Porter’s five forces framework was introduced by Michael E. Porter in 1979. This is a common tool used in analyzing business competition. This helps to identify five main forces that shape the competition n every industry and helps to discover the industry’s strengths and weaknesses. Porter’s five forces framework is a main tool used by any business when making their strategic decisions and to determine corporate strategies.
The threat of Entry
This is the first force in Porter’s five forces framework which measures the easiness of a new competitor to enter the market. The attractive business industry has a higher threat of entry. It creates a competition between the existing competitors in the industry and discourages new entry. In a business industry that has a higher threat of entry, the below barriers can be seen often for the new entrants to overcome.
- Scale and experience – For some industries, the scale of production and the experience they have in the field is very important. Some products are popular due to the larger scale of production and distribution. The scale helps to compete with the larger scale competitors. Experience helps to produce cost-effective products. A new entrant needs to reduce its cost of production and compete with existing competitors.
- Access to supply and distribution channels – In many industries, the manufacturer has ownership of the supply methods. Or the supplying method is dominated by a long term manufacturer in the industry. The new entrant should have the capability to find a supplier who can provide them the material for the production process. Apart from that, the distribution channels are also dominated by a few large scale producers in this market. The new entrant has few opportunities to distribute its products to the consumers.
- Legal barriers – Legal barriers in entering a new market can vary from patent rights to government regulation to the markets. If there is such regulation legal barrier in the market, new entrants cannot enter the market easily. In a situation like this, differentiation can help the new entrant to access the industry.
The threat of substitutes
Substitutes are products or services which provide a similar type of benefit as the existing product but created through a different process of production. Substitutes can create a huge impact on the product as it gives an alternative option to the consumers. If the threat of substitutes is high in n industry, the profits can be low. The threat of substitution puts a cap on the product price to minimize the possibility of consumer switch to substitutes.
- Price/performance concept – Even though the price of the product is high, if the performance of the product is higher, then the substitute power is high. In some product types, the advantages are more effective than the prices.
- Extra-industry effects – The substitutes of the industry can be used as an eye-opener for the existing products to identify the possible threats and act to minimize the damage that can happen in the future.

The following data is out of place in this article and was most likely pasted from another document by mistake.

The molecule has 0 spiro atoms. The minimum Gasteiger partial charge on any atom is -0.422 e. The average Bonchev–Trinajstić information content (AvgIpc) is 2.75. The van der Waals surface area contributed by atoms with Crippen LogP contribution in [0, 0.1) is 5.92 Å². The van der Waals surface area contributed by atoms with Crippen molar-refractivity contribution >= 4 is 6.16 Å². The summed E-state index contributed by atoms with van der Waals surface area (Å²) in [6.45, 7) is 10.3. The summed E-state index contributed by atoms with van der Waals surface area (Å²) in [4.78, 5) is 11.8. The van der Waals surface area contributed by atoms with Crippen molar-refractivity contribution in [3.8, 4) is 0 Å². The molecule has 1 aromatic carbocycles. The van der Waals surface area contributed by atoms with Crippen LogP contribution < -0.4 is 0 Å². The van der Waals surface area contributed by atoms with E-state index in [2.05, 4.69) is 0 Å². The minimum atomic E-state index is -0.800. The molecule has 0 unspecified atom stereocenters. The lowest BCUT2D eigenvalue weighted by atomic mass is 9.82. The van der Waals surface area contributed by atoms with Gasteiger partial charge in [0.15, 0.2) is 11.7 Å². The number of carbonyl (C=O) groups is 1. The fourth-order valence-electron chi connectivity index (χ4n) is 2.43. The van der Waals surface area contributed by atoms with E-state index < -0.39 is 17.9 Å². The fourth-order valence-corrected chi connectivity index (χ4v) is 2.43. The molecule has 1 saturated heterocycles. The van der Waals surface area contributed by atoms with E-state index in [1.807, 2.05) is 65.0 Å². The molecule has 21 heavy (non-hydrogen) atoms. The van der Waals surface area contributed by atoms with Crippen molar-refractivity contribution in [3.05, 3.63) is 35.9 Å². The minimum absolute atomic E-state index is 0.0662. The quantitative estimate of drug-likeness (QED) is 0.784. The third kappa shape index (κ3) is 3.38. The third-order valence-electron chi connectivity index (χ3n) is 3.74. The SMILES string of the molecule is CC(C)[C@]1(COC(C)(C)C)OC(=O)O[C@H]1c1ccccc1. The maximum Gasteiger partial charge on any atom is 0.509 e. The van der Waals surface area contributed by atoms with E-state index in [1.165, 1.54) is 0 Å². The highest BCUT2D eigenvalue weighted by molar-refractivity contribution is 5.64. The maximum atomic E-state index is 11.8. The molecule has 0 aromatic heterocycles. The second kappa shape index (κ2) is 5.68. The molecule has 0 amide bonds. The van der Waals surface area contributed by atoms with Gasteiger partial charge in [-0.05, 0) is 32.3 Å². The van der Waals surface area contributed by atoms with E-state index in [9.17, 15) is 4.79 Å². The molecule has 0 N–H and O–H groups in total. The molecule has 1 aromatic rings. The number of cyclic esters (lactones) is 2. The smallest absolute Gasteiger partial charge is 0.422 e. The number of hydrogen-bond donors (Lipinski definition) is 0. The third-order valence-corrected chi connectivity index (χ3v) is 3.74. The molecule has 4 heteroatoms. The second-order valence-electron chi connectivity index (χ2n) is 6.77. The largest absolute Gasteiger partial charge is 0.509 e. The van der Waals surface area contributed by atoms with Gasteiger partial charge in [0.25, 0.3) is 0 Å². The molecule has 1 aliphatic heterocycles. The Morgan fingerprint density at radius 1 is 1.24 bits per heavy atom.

The power of buyers
Buyers are the immediate customers of the production. They might not be the end consumers of the product, yet powerful buyers can demand cheaper prices. If the power of the buyers is high in the industry, the profits can be less. Buyer power can be considered as high in the below situations.
- Concentrated buyers – When a few large scale buyers are accountable for the majority of the sales in the company, the buyers have the power to demand a price reduction.
- Low Switching costs – If the switching cost is low, the buyers can easily switch to substitutes for production. This gives more power to the buyers to demand as they have a strong negotiation capability.
The power of suppliers
Suppliers are the providers of the raw material for the organization to produce their product or service. If the supplier power is high in an industry, they can demand high prices. It is disadvantageous for the company as the supplier can switch to another product if they d not agree with the supplier’s conditions. The power of the suppliers is high in the situations mentioned below.
- Concentrated suppliers – If a few large scale suppliers are dominating the supply in the market, suppliers have more power over the buyers.
- High switching cost for the producers – If the switching from one supplier to another is costly, the suppliers have more power to demand as they know the customer has to purchase from them agreeing to their demands.
The power of competitors
Competitors are the organization who produces a similar type of product or services and who aims the same customer segment. Competitor rivals are different from substitutes as they provide the same products to the same customer category. If there are many competitor rivals in the industry, the customer has a variety of choices and the possibility of creating profits is low. Few factors affect the size of the competitor rivalry in any industry.
- Competitor Balance – If the competitors are similar in size and similar in the production, the power of competition divides between all equally.
- High Fixed costs – In certain industries, companies have to bear the high fixed cost in the production process. They have to make price changes to cover the fixed cost. This can be difficult in industries with high competitor revelry as the competitors gain more advantages due to the price changes in the product.
Mentioned above are the key elements of Porter’s five forces framework. This can be considered as the main learning for any organization that is operating intending to maximize profits. Porter’s five forces framework helps an organization to position its product in the correct market and to develop effective strategic decisions.
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